At an Oct. 20 event marking Health Literacy Month at Christiana Care, Karen Drenkard, Ph.D., RN, NEA-BC, FAAN, chief clinical/nursing officer for GetWellNetwork and former executive director of the American Nurses Credentialing Center, explained that effective communication between clinician and patient is essential to providing quality health care.
Communication between a clinician and patient should be a two-way street. But if the patient doesn’t understand the instructions or can’t read the words on a pill bottle, the best care will not be assured.
A patient’s level of health literacy, defined as the “capacity to obtain, process and understand basic health information needed to make appropriate health decisions and services needed to prevent or treat illness,’’ is not always apparent, Drenkard said. Those whose reading skill is limited or who are overwhelmed by medical terminology might not let the clinician know how little information is being understood.
“As clinicians, we have conditioned people to be passive recipients of their care,’’ she said. To ensure we provide the best care, “We’re going to have to shift our focus and have a new emphasis on engaging people in their care.’’
Effective communication is “about mutual understanding, the concept of exchanging information on a partnership level, rather than a hierarchical way,’’ she said.
Some 90 million Americans, nearly half the adult population, have inadequate health literacy, according to the Institute of Medicine. Low health literacy is more prevalent in older people and those with less education and lower socioeconomic status, but it is found among all ages, races, incomes and education levels. The stress inspired by news of a serious diagnosis or concern about a family member can cause even highly educated people to block out the words of a clinician, Drenkard said.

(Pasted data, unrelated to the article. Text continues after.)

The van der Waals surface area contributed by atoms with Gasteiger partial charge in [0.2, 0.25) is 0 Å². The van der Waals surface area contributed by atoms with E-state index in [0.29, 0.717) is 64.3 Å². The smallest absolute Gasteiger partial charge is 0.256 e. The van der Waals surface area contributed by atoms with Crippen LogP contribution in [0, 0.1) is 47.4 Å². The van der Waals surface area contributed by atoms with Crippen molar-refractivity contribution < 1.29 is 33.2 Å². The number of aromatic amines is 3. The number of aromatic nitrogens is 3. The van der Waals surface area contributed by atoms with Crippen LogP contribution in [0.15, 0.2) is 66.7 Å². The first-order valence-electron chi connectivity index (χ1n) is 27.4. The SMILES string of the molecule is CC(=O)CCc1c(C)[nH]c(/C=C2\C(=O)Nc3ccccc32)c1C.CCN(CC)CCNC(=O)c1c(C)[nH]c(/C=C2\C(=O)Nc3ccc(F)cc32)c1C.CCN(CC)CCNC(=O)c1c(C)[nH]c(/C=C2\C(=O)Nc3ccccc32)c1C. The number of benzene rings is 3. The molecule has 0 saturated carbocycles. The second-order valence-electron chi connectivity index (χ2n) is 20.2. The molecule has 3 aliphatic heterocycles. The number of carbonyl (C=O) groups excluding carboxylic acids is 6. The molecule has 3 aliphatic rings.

Michelle Collins, MSN, RN-BC, ACNS-BC, director of Nursing Development and Education and the leader for the Learning Institute’s Center for Patient and Family Education, who introduced Drenkard, said Christiana Care wants to strengthen the work already being done to help families across the continuum of health care. That means making sure all written and verbal materials are understandable to everyone who encounters them.
“High intellect, high reading level, do not always translate to better understanding one’s health care,’’ Collins said. “We may take it for granted because we are so familiar with it, but for our patients and community members, it’s not that familiar.’’
Researchers at the O’Neil Center, a research center in Bethesda, Md., created by the GetWellNetwork, are working to create a tool to help clinicians assess the ability of a patient and family to engage in care, to improve the exchange of information and to facilitate collaboration with the patient to tailor interventions according to the patient’s capacity and choices.
Patients want three things, Drenkard said: “They want to be known as an individual. They want mutually determined goals, and they want help sorting through all the information they’re given.’’
After an extensive literature review, O’Neil researchers found only 31 evidence-based studies during a 10-year period that reported on effective ways to overcome low health literacy and to assess a patient’s willingness to engage in his or her own health care.
To address that information gap, they are working to develop an interactive model of care that would create an index or score that could be used to guide further patient and family education. Though still in early development, the plan is to test models in randomized clinical trials to see what works, she said.
“Superheroes have tools,’’ Drenkard said. “So do we. Some of the tools we’re using are across the entire care continuum.’’ The goal is to benefit patients by assuring they have the information they need, presented in a way they can understand.
At Christiana Care, strategies to address health literacy are supported by the Patient and Family Education Policy, which was revised in 2012 to set a health literacy standard of 6th grade reading level, 50 percent or greater ease of reading, for patient and family educational materials.
“We use software specifically designed for health literacy to aid us in editing the patient education materials that we create,” Collins said. “In addition, we have hosted focus groups with patients and staff to learn how they obtain their information, how often they replace it, and how it is assessed for health literacy. And we continually work with our clinicians to help them to improve their use of plain language and to define complex terminology when communicating with patients.”